At the age of 19 or 20, World War II veteran Russel Danford enlisted in the United States Air Force in 1942.

Enlisting at a courthouse in Huntington, West Virginia, Danford explained why he chose the Air Force.

“I didn’t know anything about the military at that time and while we’re at  the courthouse to volunteer, there was a long line for the Marines and a long line for the Navy,” said Danford. “There weren’t very many in the Army line, so I got into the shorter line, the Air Force.”

Danford wanted to join before he was drafted for the war. Not knowing a lot about the recruitment process, he thought he would be able to go home for a while before being sent off to basic training.

“I thought after joining up I would go home for a while,” said Danford. “After I signed my name on that paper, the recruiter pointed to the window and said, ‘Go get on that bus.’”

“I didn’t get back home until after three years.”

After getting on that bus, he was off to basic training and was stationed in Newport News, Virginia. He shared some of his experiences during training.

“There was pretty strict discipline,” he said. “We would get up early at four in the morning. We would clean, then fall in for march and then go to breakfast at six. Afterwards, we had training and worked at designated areas.”

Danford wouldn’t stay for very long in the United States before heading overseas to Africa. He had never been on a ship before and got seasick.

“That was the first time  on a ship,” said Danford. “Yeah, I got sick but I wasn’t the only one. A lot of people got sick.”

Reaching Africa, he was not used to the sand and harsh winds. 

“We survived,” joked Danford. “Some planes were grounded because of how much sand was blowing.”

Danford was not flying at the time. He was working at the headquarters company, driving different vehicles and transporting soldiers.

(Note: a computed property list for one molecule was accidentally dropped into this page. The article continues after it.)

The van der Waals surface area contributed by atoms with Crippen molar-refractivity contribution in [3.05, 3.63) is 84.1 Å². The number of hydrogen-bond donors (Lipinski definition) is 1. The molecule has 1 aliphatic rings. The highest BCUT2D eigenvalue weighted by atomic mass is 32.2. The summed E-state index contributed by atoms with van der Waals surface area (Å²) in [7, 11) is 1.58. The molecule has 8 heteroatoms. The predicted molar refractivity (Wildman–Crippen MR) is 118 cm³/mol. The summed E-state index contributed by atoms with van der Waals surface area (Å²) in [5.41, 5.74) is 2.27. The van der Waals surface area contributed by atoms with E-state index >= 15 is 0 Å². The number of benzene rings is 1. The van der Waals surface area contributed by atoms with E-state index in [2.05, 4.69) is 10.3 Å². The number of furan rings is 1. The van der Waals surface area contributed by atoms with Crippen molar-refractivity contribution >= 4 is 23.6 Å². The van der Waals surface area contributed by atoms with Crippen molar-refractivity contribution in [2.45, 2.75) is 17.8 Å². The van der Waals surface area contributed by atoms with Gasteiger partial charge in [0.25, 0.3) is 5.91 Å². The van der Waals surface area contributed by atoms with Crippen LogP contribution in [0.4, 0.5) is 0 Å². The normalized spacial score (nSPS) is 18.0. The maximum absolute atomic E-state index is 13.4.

One memory that stands out to Danford was bombing Frankfurt, Germany. He was a part of the 410th Bomb Group and piloted a Douglas A-20 Havoc.

“Frankfurt on Main is one of the main airports in Germany, and we came around, and I looked over there and the sky was black with flak,” he said. “They were just shooting up. They knew we were coming for the airport and we came through the flak. We got through it, but the bombardier didn’t get on target and dropped the bomb.”

“We had to go back and come again to that flak, and we got through it.”

“Then, when we landed the plane, the sheet metal people, the mechanics and everybody on the ground crew would reload the bombs on the plane and repair it up and have it ready for the next time.”

While that can be seen as frightening experience, Danford said he was not scared. He says he’s grateful for not getting injured during his time in the war. 

Some of his favorite memories were traveling to see the pyramids in Cairo and swimming in the Dead Sea.

After the war ended, Danford returned to the United States. In 1945 he was discharged and returned home to Ohio. He then followed his brothers to Corpus Christi and worked for them building homes. 

Now at the age of 97, Danford lives in Portland. He likes to spend his time at home doing chores, maintaining his garden, doing woodworking, going to church and eating at iHop every Tuesday morning with his friends. 

AJ Lopez is the assistant editor at the News of San Patricio and can be reached at 361-364-1270 or at